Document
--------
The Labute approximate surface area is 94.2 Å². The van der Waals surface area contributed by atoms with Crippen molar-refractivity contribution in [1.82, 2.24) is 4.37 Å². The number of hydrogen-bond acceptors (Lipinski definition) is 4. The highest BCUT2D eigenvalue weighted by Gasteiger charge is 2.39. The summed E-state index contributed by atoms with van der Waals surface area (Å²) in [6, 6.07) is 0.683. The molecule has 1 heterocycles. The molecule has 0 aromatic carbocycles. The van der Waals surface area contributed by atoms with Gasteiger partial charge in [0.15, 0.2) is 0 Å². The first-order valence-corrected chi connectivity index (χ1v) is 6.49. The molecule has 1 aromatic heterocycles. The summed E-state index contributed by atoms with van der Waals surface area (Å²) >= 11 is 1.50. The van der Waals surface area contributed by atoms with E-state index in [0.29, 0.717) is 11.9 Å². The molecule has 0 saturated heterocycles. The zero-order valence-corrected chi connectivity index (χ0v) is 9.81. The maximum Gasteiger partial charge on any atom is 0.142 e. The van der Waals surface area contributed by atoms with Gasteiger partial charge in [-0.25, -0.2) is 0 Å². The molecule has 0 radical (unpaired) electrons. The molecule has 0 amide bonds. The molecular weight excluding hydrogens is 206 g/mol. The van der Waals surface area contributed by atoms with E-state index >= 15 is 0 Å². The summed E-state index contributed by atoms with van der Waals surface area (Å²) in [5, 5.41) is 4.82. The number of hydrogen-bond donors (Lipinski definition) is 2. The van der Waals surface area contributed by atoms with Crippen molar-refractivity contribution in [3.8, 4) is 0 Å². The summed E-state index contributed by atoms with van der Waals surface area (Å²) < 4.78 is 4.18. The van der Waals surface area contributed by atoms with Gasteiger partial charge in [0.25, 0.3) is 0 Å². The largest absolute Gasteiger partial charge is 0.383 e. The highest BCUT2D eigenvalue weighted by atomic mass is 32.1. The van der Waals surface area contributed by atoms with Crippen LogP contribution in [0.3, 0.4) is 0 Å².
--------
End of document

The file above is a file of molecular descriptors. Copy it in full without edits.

The Labute approximate surface area is 94.2 Å². The van der Waals surface area contributed by atoms with Crippen molar-refractivity contribution in [1.82, 2.24) is 4.37 Å². The number of hydrogen-bond acceptors (Lipinski definition) is 4. The highest BCUT2D eigenvalue weighted by Gasteiger charge is 2.39. The summed E-state index contributed by atoms with van der Waals surface area (Å²) in [6, 6.07) is 0.683. The molecule has 1 heterocycles. The molecule has 0 aromatic carbocycles. The van der Waals surface area contributed by atoms with Gasteiger partial charge in [0.15, 0.2) is 0 Å². The first-order valence-corrected chi connectivity index (χ1v) is 6.49. The molecule has 1 aromatic heterocycles. The summed E-state index contributed by atoms with van der Waals surface area (Å²) >= 11 is 1.50. The van der Waals surface area contributed by atoms with E-state index in [0.29, 0.717) is 11.9 Å². The molecule has 0 saturated heterocycles. The zero-order valence-corrected chi connectivity index (χ0v) is 9.81. The maximum Gasteiger partial charge on any atom is 0.142 e. The van der Waals surface area contributed by atoms with Gasteiger partial charge in [-0.25, -0.2) is 0 Å². The molecule has 0 radical (unpaired) electrons. The molecule has 0 amide bonds. The molecular weight excluding hydrogens is 206 g/mol. The van der Waals surface area contributed by atoms with E-state index >= 15 is 0 Å². The summed E-state index contributed by atoms with van der Waals surface area (Å²) in [5, 5.41) is 4.82. The number of hydrogen-bond donors (Lipinski definition) is 2. The van der Waals surface area contributed by atoms with Crippen molar-refractivity contribution in [3.8, 4) is 0 Å². The summed E-state index contributed by atoms with van der Waals surface area (Å²) < 4.78 is 4.18. The van der Waals surface area contributed by atoms with Gasteiger partial charge in [0.25, 0.3) is 0 Å². The largest absolute Gasteiger partial charge is 0.383 e. The highest BCUT2D eigenvalue weighted by atomic mass is 32.1. The van der Waals surface area contributed by atoms with Crippen LogP contribution in [0.3, 0.4) is 0 Å².